Asked during the Q&A why “Disenchantment” will air on Netflix instead of “The Simpsons’” home of Fox, Groening said “I just wanted to see what it was like to work with someone else,” and spoke of how easy the streaming service was to work with. “It’s really nice not to have to sell soap,” DiMaggio chimed in.
Aquaman’s Jason Momoa, who plays the titular hero, makes a playful face during an autograph signing.(Kent Nishimura / Los Angeles Times)
Thomas Napper, cosplaying as the Amazing Spiderman, leaps off a railing.(Kent Nishimura / Los Angeles Times)
Nick Phillips of San Diego holds a sign while people wait in line for panels in the Indigo Ball Room.(Kent Nishimura / Los Angeles Times)
Sheila Marler cosplaying as steampunk Catwoman and David Marler cosplaying as Captain Time walk down Fifth Avenue in San Diego’s Gaslamp Quarter.(Kent Nishimura / Los Angeles Times)
A capacity crowd packs the 2018 Comic-Con exhibition hall floor.(Kent Nishimura / Los Angeles Times)
Brandon Isaacson, 35, of Alameda poses for pictures as “McThor,” a combination of Marvel’s Thor and McDonald’s Ronald McDonald, outside of Hall H.(Kent Nishimura / Los Angeles Times)
A group makes their way through the Castle Rock activation event.(Kent Nishimura / Los Angeles Times)
James Lavelle, cosplaying as the Future Foundation costume Spider-Man, walks down a hallway inside a DC Universe activation site.(Kent Nishimura / Los Angeles Times)
Austen Bue, 11, from San Diego sends a text message to space, at the Hsitory Channel’s “Project Blue Book” activation site.(Kent Nishimura / Los Angeles Times)
Lauren Quan, 18, fo San Diego, and Caroline Duong, 18, of San Diego are pulled back by a hydraulic system at Marvel’s Cloak and Dagger activation event.(Kent Nishimura / Los Angeles Times)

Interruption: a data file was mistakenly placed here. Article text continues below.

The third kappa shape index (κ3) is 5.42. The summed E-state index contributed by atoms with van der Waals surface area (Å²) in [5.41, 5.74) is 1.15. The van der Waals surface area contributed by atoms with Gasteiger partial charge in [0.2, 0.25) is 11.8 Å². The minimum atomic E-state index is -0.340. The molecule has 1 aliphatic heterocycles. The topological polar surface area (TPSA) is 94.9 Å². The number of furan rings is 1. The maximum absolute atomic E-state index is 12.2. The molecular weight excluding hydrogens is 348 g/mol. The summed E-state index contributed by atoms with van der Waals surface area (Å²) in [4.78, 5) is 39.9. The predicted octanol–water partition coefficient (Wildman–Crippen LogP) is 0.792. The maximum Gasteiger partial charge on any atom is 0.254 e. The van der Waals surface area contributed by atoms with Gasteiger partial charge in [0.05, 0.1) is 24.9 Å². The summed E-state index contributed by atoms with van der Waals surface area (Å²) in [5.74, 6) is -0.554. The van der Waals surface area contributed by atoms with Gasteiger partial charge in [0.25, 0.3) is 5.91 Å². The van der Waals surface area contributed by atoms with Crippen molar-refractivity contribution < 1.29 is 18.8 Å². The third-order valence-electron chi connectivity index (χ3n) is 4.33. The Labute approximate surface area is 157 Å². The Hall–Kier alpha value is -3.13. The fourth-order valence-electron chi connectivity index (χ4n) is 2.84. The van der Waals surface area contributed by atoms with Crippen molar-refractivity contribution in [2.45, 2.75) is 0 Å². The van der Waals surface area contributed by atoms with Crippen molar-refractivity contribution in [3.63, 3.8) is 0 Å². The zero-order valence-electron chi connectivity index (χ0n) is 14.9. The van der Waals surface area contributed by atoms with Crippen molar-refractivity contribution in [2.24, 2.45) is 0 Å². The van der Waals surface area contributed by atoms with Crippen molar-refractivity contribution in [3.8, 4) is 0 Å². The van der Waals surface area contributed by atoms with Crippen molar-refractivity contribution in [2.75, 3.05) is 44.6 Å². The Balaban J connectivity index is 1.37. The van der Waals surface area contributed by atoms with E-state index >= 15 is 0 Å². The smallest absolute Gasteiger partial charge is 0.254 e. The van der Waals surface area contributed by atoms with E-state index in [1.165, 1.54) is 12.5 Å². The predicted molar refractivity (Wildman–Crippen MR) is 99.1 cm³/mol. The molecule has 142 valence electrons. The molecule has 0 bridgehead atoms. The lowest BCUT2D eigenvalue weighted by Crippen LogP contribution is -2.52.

Angel Mendoza of San Diego walks down 5th Street with an American flag on the first day of the 2018 San Diego Comic-Con International.(Kent Nishimura / Los Angeles Times)
Lee Joyner demonstrates a sculpting technique at the Cinema Makeup School booth in Hall H during the first day of the 2018 San Diego Comic-Con International.(Kent Nishimura / Los Angeles Times)
A squad of costumed Spider-Man fans — (alphabetically) Brandon Buisan, Paul Buisan, Kate Friedo, Nona Golan, Jacob Lavelle, James Lavelle and Milan Lavelle — poses for pictures outside of the DC experience area on the first day of the 2018 San Diego Comic-Con International.(Kent Nishimura / Los Angeles Times)
People dressed with the Court of Owls masks from DC Comic’s Batman at work in a maze building.(Kent Nishimura / Los Angeles Times)
At left, Tim Walker, 26, of San Diego, and Julia Homitano, 27, of San Diego, take a selfie with zombies while waiting in line at “The Walking Dead” booth.(Kent Nishimura / Los Angeles Times)
Tyler Lokum, 8, of Los Angeles offers his lollipop to a Mega Construx of the Pokemon Blastoise at the Mega Construx booth during a preview of the 2018 San Diego Comic-Con International.(Kent Nishimura / Los Angeles Times)
Fans raise their cell phones to take video of an animatronic performance at the Deadpool booth.(Kent Nishimura / Los Angeles Times)